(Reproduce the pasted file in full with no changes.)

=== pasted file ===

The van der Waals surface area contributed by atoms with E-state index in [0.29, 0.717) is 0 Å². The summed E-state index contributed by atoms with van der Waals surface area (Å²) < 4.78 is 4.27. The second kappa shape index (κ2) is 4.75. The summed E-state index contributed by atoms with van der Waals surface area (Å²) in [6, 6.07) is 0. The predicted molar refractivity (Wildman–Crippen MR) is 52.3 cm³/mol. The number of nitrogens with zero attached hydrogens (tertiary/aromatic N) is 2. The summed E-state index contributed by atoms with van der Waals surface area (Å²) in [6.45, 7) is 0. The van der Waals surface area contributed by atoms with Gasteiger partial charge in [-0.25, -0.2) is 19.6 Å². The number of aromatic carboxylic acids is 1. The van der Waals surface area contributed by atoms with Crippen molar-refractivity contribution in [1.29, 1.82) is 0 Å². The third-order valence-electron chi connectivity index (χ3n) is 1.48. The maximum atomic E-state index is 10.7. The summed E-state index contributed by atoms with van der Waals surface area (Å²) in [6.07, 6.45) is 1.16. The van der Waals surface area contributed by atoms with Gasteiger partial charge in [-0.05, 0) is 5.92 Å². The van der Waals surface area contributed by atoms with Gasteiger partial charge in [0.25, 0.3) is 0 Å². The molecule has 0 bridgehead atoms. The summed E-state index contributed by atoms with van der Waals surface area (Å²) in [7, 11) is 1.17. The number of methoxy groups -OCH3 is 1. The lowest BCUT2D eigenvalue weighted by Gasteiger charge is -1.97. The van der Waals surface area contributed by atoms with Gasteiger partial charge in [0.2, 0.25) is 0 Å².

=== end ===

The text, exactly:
The van der Waals surface area contributed by atoms with E-state index in [0.29, 0.717) is 0 Å². The summed E-state index contributed by atoms with van der Waals surface area (Å²) < 4.78 is 4.27. The second kappa shape index (κ2) is 4.75. The summed E-state index contributed by atoms with van der Waals surface area (Å²) in [6, 6.07) is 0. The predicted molar refractivity (Wildman–Crippen MR) is 52.3 cm³/mol. The number of nitrogens with zero attached hydrogens (tertiary/aromatic N) is 2. The summed E-state index contributed by atoms with van der Waals surface area (Å²) in [6.45, 7) is 0. The van der Waals surface area contributed by atoms with Gasteiger partial charge in [-0.25, -0.2) is 19.6 Å². The number of aromatic carboxylic acids is 1. The van der Waals surface area contributed by atoms with Crippen molar-refractivity contribution in [1.29, 1.82) is 0 Å². The third-order valence-electron chi connectivity index (χ3n) is 1.48. The maximum atomic E-state index is 10.7. The summed E-state index contributed by atoms with van der Waals surface area (Å²) in [6.07, 6.45) is 1.16. The van der Waals surface area contributed by atoms with Gasteiger partial charge in [-0.05, 0) is 5.92 Å². The van der Waals surface area contributed by atoms with Gasteiger partial charge in [0.25, 0.3) is 0 Å². The molecule has 0 bridgehead atoms. The summed E-state index contributed by atoms with van der Waals surface area (Å²) in [7, 11) is 1.17. The number of methoxy groups -OCH3 is 1. The lowest BCUT2D eigenvalue weighted by Gasteiger charge is -1.97. The van der Waals surface area contributed by atoms with Gasteiger partial charge in [0.2, 0.25) is 0 Å².